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Motion-capture helps heal kids in Ethiopia

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Two specialists from the Nuffield Orthopaedic Centre (NOC) have taken their expertise in gait analysis to help open a specialist laboratory in Ethiopia, which will help children with complex orthopaedic problems.

Dr Julie Stebbins, a biomedical engineer who runs OUH’s Oxford Gait Laboratory, and Dr Tim Theologis, a paediatric orthopaedic surgeon and specialist in cerebral palsy based at the NOC, use special motion-capture cameras, such as the ones used to in animated films or computer games, to track a patient’s movement. 

Reflective markers are placed all over the patient's body, allowing a camera that emits light to track their movement, and so that of the patient’s joints. The patient also walks on sensitive plates that provide further information. 

The technology is primarily used for patients with neuromuscular disorders, like cerebral palsy, to analyse their walking and to help determine the best treatment for each individual patient, as well as being able to monitor ongoing treatment.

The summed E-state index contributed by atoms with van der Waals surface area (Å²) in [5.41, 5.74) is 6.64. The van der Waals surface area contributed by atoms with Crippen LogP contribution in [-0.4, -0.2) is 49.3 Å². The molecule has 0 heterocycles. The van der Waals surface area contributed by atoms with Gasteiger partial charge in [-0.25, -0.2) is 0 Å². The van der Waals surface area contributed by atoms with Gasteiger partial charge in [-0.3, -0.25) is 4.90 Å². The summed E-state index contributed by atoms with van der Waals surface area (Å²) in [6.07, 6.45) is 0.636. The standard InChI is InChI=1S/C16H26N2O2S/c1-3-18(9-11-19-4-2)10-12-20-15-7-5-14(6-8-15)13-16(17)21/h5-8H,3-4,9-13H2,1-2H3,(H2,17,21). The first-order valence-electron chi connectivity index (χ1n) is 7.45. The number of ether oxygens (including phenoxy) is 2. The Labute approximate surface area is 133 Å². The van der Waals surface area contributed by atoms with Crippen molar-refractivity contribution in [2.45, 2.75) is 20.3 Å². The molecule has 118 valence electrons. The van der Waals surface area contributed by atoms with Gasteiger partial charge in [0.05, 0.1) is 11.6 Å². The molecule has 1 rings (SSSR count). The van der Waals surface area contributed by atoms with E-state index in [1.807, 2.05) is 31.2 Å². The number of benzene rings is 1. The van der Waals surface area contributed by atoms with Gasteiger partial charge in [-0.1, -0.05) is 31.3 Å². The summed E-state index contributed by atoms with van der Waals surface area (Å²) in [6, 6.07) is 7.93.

Dr Stebbins said: "I do the clinical part of the research. We mostly see children who have problems walking, and we measure their gait with the cameras to help find treatment options for them."

While gait labs have become a routine part of the care of children in large paediatric orthopaedic centres in North American and Europe, the new laboratory in Ethiopia, donated to the charity CURE, is the first of its kind in Africa outside South Africa. 

It is anticipated that the lab will be valuable in the treatment of other conditions: "We mainly use the lab for walking disabilities, but in the future, implementation of the equipment can be extended for other uses, for example, arms. You can measure hand and arm function using the same camera," Dr Stebbins said.

Motion-capture helps heal kids in Ethiopia -

Pictured: Dr Julie Stebbins and other orthopaedic doctors with one of the Ethiopian gait lab's first patients (image: CURE Ethiopia)